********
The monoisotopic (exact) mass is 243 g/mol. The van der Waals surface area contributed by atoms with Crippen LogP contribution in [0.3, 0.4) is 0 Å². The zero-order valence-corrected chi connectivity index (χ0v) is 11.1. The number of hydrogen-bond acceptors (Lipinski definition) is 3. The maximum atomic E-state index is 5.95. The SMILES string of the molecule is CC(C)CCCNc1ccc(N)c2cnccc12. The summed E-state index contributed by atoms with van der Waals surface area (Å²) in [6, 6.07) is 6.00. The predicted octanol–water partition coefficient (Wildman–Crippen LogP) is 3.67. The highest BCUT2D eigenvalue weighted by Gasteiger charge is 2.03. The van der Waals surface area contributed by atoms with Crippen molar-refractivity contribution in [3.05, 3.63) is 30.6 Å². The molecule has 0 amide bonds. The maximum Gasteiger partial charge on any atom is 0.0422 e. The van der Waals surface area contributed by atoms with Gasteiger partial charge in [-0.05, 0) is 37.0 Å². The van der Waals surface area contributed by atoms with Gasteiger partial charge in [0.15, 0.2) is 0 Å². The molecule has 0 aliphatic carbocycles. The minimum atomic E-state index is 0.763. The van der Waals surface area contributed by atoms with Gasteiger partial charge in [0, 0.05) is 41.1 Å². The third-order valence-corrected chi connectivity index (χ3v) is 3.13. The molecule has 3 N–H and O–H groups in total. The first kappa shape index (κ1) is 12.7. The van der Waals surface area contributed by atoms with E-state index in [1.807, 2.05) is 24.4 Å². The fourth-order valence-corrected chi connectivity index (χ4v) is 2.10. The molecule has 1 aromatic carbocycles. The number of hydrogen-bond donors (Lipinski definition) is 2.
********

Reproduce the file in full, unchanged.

The monoisotopic (exact) mass is 243 g/mol. The van der Waals surface area contributed by atoms with Crippen LogP contribution in [0.3, 0.4) is 0 Å². The zero-order valence-corrected chi connectivity index (χ0v) is 11.1. The number of hydrogen-bond acceptors (Lipinski definition) is 3. The maximum atomic E-state index is 5.95. The SMILES string of the molecule is CC(C)CCCNc1ccc(N)c2cnccc12. The summed E-state index contributed by atoms with van der Waals surface area (Å²) in [6, 6.07) is 6.00. The predicted octanol–water partition coefficient (Wildman–Crippen LogP) is 3.67. The highest BCUT2D eigenvalue weighted by Gasteiger charge is 2.03. The van der Waals surface area contributed by atoms with Crippen molar-refractivity contribution in [3.05, 3.63) is 30.6 Å². The molecule has 0 amide bonds. The maximum Gasteiger partial charge on any atom is 0.0422 e. The van der Waals surface area contributed by atoms with Gasteiger partial charge in [-0.05, 0) is 37.0 Å². The van der Waals surface area contributed by atoms with Gasteiger partial charge in [0.15, 0.2) is 0 Å². The molecule has 0 aliphatic carbocycles. The minimum atomic E-state index is 0.763. The van der Waals surface area contributed by atoms with Gasteiger partial charge in [0, 0.05) is 41.1 Å². The third-order valence-corrected chi connectivity index (χ3v) is 3.13. The molecule has 3 N–H and O–H groups in total. The first kappa shape index (κ1) is 12.7. The van der Waals surface area contributed by atoms with E-state index in [1.807, 2.05) is 24.4 Å². The fourth-order valence-corrected chi connectivity index (χ4v) is 2.10. The molecule has 1 aromatic carbocycles. The number of hydrogen-bond donors (Lipinski definition) is 2.